Iris Harlan / Teacher / Temple Emanuel ECDC
2016 Israel Seminar for Early Childhood Educators

From dawn until dusk, day after day, I was taken on a journey that was educational, spiritual, and allowed me to see the span of human capabilities from horrific to heroic.

Steve Hopkins / Teacher / Old Trail School
Poland Personally: A Study Seminar to Poland

I cannot express how important it is for teachers to have the chance to travel to Israel. If we are trying to provide the best quality early childhood to our children, then that includes instilling in our teachers the richness of the Jewish history and heritage. And Israel is such an essential part of this picture.

Gail Schmitt / Teacher / Adat Shalom Preschool
2016 Israel Seminar for Early Childhood Educators

I will be a stronger teacher not only because of the history and facts I learned, but because I experienced it with a survivor. I was standing feet away from Howard when we learned of Eli Wiesel's death, and I think that moment really made the whole experience sink in more. We truly are the last generations to hear these stories first hand. I wholeheartedly believe that teachers and students should go on CWB seminars because reading a book or seeing a movie is not the same as experiencing and hearing first-hand.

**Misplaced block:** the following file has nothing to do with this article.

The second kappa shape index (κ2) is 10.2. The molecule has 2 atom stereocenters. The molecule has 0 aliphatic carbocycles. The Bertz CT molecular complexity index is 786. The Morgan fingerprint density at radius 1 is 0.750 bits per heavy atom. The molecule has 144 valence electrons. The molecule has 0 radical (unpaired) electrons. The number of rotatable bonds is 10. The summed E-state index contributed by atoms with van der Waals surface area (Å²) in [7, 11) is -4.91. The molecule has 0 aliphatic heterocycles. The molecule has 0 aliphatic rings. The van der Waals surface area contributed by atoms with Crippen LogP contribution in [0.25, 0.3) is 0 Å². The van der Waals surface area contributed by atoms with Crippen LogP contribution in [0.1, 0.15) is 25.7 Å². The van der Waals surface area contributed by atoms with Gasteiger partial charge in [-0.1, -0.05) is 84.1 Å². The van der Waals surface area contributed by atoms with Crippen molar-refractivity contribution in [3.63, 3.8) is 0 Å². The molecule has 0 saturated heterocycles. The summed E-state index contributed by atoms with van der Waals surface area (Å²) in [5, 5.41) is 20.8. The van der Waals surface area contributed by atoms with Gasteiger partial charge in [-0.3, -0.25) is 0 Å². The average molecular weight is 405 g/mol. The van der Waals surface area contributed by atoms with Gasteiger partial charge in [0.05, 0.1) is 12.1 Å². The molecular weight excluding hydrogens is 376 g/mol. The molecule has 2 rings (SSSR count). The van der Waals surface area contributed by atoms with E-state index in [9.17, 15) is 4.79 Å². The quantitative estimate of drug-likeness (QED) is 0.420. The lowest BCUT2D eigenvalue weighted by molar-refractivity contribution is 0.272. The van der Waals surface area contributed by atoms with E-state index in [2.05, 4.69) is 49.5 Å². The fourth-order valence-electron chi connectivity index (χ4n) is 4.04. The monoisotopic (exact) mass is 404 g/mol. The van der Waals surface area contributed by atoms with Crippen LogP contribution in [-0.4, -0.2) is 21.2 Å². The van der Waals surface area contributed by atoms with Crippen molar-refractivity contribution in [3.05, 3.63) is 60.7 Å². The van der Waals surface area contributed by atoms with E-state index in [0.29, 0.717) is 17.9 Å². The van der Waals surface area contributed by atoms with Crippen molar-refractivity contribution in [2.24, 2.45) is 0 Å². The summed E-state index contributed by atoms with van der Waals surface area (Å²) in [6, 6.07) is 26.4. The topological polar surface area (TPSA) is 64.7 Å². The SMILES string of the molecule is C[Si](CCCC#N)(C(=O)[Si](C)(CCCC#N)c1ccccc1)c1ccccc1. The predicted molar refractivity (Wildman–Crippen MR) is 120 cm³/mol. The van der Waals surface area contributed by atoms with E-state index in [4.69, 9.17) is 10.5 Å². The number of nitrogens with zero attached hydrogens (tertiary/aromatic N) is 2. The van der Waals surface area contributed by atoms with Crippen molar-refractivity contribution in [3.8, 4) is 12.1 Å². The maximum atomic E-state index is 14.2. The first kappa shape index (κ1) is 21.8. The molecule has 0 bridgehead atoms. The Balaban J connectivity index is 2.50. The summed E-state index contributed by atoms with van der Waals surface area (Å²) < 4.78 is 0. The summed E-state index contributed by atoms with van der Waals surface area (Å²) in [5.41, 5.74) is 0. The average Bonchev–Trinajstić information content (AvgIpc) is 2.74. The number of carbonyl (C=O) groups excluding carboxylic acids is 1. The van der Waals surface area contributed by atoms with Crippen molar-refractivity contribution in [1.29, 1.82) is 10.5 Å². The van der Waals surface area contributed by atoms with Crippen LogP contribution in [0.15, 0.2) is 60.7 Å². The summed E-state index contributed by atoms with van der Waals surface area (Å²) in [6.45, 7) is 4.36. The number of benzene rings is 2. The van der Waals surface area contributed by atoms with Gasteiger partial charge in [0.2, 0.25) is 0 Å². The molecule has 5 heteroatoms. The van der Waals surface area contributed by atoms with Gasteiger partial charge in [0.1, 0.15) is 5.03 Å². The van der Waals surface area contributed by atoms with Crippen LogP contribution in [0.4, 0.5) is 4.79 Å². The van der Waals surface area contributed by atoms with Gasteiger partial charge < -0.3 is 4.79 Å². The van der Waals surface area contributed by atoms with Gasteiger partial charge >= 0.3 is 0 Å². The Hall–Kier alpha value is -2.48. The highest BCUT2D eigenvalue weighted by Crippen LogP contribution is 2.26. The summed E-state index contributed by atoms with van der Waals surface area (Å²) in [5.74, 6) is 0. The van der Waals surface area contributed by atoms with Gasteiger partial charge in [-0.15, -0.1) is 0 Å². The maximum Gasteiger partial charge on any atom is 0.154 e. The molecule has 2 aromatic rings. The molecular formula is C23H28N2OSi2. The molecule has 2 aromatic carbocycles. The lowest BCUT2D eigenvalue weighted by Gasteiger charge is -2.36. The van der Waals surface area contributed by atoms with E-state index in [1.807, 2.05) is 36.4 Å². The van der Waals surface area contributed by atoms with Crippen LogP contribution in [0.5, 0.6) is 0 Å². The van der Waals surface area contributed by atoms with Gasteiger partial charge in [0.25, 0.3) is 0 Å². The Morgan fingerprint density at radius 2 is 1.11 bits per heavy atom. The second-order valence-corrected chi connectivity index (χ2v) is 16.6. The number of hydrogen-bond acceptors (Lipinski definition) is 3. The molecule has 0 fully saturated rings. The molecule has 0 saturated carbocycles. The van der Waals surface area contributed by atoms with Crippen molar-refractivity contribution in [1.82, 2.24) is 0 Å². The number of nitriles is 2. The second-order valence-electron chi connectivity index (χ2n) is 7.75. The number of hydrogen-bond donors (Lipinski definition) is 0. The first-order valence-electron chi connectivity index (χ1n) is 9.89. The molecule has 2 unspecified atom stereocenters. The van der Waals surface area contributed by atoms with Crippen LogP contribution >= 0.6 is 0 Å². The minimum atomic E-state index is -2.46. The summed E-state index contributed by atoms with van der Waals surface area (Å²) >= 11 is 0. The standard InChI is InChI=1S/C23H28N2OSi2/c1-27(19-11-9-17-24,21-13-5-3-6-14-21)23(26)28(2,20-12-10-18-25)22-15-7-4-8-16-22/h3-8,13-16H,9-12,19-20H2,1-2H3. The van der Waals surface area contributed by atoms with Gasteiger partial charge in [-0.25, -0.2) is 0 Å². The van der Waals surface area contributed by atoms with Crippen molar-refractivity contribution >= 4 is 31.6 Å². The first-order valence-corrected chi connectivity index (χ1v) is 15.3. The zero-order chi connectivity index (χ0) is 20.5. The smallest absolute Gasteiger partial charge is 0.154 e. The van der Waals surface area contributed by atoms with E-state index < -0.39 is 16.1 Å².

Chelsea Platt / Teacher / Flant Hill School
Poland Personally: A Study Seminar to Poland

The special value of the Poland Personally seminar is its immediacy for an educator. Standing in the market square of Starachoweice and listening to Howard's rich description of what happened on that day the Nazis uprooted the lives of his family and community, I understood emotionally and intellectually the loss of human freedom and life. I felt the urgency of communicating this understanding to students...Poland Personally will challenge educators to go beyond the facts about the Holocaust, to ask questions, and to encourage their students to understand and preserve the lessons of the Holocaust.

Judi Olsavsky / Teacher / The Linsly School
Poland Personally: A Study Seminar to Poland

The CWB seminar profoundly inspired me as an artist and an educator. It proved that the creative process can promote positive social change inside and outside of the walls of a classroom or gallery.